Sep 10, 2009

Things to remember during a location shoot...


[Not an A-Z treatise or anything. Just some thoughts from my last shoot.]


There are times when the only thing you want to say to a client is, "Stay still. Smile. Keep doing that until I stop shooting." Because that's often what's on the tip of your tongue while the clock ticks, the batteries die, and the clouds roll in.


If I ever—for  second—felt that these words would get me some better shots,  I would try them. But, I'm pretty sure they don't. My mother raised a polite son, and as flustered as I ever get, I have always known that curt photographers don't get a lot of word-of-mouth business.


The best way to get a good portrait? Instill confidence and relaxation in the subject. That's 80% of your job—done. Smiles are natural and easily coaxed, you don't have to rely on sub-amateur words like 'cheese', and when the client eventually shows her teeth, the smile will touch her eyes. 


Sounds easy. But at the very time you should be making people feel relaxed—in an environment most humans hate—you are often wigging-out on technical junk that should already be taken care of. (e.g. if I've ever taken your photograph, and you've seen me wince for no apparent reason, it's because I'm imagining the myriad things I have done to sabotage my own shoot, even after the test-shots.)



The internal dialog for me is often: "Okay, can the sensor on the SB800 actually see my pop-up when I stand in front of the softbox? (click) Yes. Shit, what about that slaved rim light? I put it on channel 4, right? (click) Yes. Wait, is f/8 is good enough depth of field for three rows of people? (fiddle) No. What about the shutter speed I picked? (peek) God. Is that rain cloud going to mess up my TTL?"


Meanwhile twenty people are thinking, "Why does he keep shooting even though the baby's crying?" It's because I am second-guessing the stuff I was confident with five minutes ago.


Some thoughts:

  • Have a rough plan and stick with it until there's good reason not to. Is depth-of-field paramount, or is freezing action? Should I use CLS or Pocket Wizards? Figure this out before you even get there.
  • Check ALL your batteries and memory cards before you get to the shoot. Top-up the batts, regardless.
  • Get there early—or, as Chris Rock says, "There is on-time and late. There is no 'early'."
  • Do on-location test shots with the exact lights and lenses that you plan to use for the real thing. Find a stand-in; preferably not an ADHD toddler with his pet cat.
  • If you're using wireless flash, make sure it's popping consistently from the camera position you will likely be shooting from, not just when you're in the perfect spot, shooting directly at the sensor at full power.
  • Don't trust your LCD.
This last one is kind of like the Q-Tip people saying "don't put Q-Tips in your ears". You're kidding, right? Well, not really. As much as the LCD draws your eye (with powers roughly akin to Swedish cleavage) you should be trusting:
  1. Your eye.
  2. You histograms.
  3. Your blinkies.
Your eye. Look over the entire viewfinder when it's at your eye, not just the focus point. Pause and survey. Don't go full Uzi just because you think you should be ripping frames to impress the client. Now is the time to nail the cropping, to eliminate background distractions, to capture the smile before the blink happens.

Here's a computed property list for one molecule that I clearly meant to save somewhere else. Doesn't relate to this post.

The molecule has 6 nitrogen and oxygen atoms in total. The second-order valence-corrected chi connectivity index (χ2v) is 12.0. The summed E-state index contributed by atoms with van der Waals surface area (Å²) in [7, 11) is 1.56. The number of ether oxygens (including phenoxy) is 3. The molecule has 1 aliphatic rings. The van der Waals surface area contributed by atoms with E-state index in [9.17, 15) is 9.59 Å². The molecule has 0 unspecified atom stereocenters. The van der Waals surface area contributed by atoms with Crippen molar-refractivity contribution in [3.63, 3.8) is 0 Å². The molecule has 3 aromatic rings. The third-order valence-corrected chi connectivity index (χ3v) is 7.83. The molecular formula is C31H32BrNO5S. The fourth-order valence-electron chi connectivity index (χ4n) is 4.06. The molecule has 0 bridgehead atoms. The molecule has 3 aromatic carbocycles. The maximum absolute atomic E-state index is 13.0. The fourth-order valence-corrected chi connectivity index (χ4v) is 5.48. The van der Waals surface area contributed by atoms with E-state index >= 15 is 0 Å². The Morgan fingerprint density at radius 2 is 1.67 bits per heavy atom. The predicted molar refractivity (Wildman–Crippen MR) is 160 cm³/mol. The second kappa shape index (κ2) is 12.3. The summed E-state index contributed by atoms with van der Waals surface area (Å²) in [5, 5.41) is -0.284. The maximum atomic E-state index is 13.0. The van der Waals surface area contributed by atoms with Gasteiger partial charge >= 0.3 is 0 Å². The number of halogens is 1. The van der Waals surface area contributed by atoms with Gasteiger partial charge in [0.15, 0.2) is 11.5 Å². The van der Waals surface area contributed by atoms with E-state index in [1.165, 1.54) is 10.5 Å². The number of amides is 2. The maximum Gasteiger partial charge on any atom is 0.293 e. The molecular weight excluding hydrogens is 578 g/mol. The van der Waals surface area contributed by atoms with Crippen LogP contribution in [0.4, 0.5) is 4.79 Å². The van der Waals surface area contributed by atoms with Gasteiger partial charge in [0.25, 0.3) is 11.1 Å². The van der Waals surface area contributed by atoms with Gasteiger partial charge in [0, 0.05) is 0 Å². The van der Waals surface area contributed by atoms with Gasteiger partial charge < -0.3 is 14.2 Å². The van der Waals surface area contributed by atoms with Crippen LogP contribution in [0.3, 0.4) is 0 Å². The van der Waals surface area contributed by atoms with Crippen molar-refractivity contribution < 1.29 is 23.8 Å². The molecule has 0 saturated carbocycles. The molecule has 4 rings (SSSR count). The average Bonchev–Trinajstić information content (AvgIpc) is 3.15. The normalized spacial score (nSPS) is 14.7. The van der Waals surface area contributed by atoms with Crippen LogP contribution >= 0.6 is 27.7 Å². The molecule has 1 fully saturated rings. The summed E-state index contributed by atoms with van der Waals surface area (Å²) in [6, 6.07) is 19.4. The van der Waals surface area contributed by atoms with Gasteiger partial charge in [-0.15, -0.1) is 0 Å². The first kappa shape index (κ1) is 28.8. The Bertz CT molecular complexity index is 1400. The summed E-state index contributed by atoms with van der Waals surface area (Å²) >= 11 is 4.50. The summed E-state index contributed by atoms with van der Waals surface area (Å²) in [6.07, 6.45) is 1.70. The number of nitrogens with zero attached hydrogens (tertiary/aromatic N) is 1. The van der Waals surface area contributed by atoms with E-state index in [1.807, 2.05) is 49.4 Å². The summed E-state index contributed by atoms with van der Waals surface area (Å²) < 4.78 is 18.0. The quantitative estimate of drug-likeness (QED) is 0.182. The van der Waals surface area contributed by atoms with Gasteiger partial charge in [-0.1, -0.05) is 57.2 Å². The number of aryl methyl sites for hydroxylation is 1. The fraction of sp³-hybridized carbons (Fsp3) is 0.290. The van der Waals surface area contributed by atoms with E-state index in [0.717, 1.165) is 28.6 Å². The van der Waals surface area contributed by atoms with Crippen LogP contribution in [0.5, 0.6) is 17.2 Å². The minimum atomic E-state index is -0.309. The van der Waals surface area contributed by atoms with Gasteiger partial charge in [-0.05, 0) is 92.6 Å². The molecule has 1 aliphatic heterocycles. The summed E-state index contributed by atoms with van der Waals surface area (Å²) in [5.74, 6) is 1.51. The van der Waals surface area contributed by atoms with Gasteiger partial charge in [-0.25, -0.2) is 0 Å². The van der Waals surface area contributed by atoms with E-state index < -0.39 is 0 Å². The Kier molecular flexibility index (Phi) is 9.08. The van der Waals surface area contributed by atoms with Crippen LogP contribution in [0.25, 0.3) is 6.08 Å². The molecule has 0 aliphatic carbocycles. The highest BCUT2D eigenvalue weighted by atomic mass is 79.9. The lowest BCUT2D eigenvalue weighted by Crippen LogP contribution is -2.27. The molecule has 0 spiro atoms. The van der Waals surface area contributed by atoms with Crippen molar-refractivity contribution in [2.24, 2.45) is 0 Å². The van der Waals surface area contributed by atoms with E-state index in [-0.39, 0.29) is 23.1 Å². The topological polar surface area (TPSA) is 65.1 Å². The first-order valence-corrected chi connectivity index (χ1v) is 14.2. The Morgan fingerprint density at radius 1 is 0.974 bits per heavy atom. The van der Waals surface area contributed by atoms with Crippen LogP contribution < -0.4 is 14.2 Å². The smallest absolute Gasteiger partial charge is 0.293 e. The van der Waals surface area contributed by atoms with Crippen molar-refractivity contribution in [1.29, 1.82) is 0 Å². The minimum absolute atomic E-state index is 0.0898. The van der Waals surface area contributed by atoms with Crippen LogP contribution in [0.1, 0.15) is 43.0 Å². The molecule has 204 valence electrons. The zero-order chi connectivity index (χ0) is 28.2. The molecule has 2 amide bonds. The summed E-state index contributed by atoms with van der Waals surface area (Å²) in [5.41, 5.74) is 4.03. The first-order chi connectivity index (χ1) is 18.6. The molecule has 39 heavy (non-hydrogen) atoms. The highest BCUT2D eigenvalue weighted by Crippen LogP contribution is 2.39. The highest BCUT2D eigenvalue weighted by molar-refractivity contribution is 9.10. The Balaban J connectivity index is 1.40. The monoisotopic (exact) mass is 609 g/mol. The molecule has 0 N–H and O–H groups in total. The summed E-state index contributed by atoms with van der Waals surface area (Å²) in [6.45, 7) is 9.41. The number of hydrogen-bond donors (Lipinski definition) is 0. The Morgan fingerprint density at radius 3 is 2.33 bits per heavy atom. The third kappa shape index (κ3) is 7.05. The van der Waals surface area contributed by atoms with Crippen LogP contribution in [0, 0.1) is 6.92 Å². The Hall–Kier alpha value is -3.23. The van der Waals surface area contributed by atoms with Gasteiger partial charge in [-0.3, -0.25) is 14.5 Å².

Your histograms. If your light is nicely within the 0-255 swath, you're good. (Note: pixophiles will look at each separate channel, because the reds can be out-of-whack, but this is putting the 'anal' in analysis, in my opinion.)


Rule-of-thumb: err on the side of underexposed.

If histograms make you feel like you're failing calculus again, you can generally trust your blinkies. They're distracting, and they scare the tar out of anyone looking over your shoulder, but they're pretty reliable. And, of course, many perfectly-exposed images blink just because the sun is out. 


Oh, apropos of nothing... try to avoid shooting a dozen portraits in a row... with a frickin raindrop on the lens. Because that's what happened last week when I got distracted by a crying baby, an approaching rainstorm, and a finicky CLS receiver.


A raindrop. My 6-year-old would have noticed it. Because he trusts rule #1.


So, your equipment is good. Your plan is sound. Everyone's waiting. Now what?


The one thing I have some trouble resisting—especially in a group setting—is the dreaded 'count-down'. "Okay. On three... two... one!" That's what amateurs say when they desperately want people to care about what comes next. What should come next is: a bunch of good-looking people, timing their smiles, eyelids and hands to be in the exact right place when the shutter trips at the unspoken 'zero'.


Except this never, ever, happens. What you get instead are exaggerated smiles, clenched fists and the odd first-grader who says, "Blast off!" Who could blame them, really.


If you can't resist the count-down, try tripping your shutter on "two". Then fire again... and then again. A deliberate screw-up often invites a natural laugh... which then becomes the shot you wanted in the first place. Full point.


For children, the easiest, crassest thing to do for a smile is use toilet-words. (Hey, a smile's a smile.) The best part is, you don't have to be around when little Datona is running around the house, saying "Butthead! Butthead! Butthead!" for the next two weeks. (Just make sure you're paid first.)


And if they're all adults, you may consider raising the profanity bar somewhat. I've always been too scared to try, but my imagination on swear words makes Eddie Murphy look like Eddie Haskell. Have to try that some time. 


After I wipe my lens.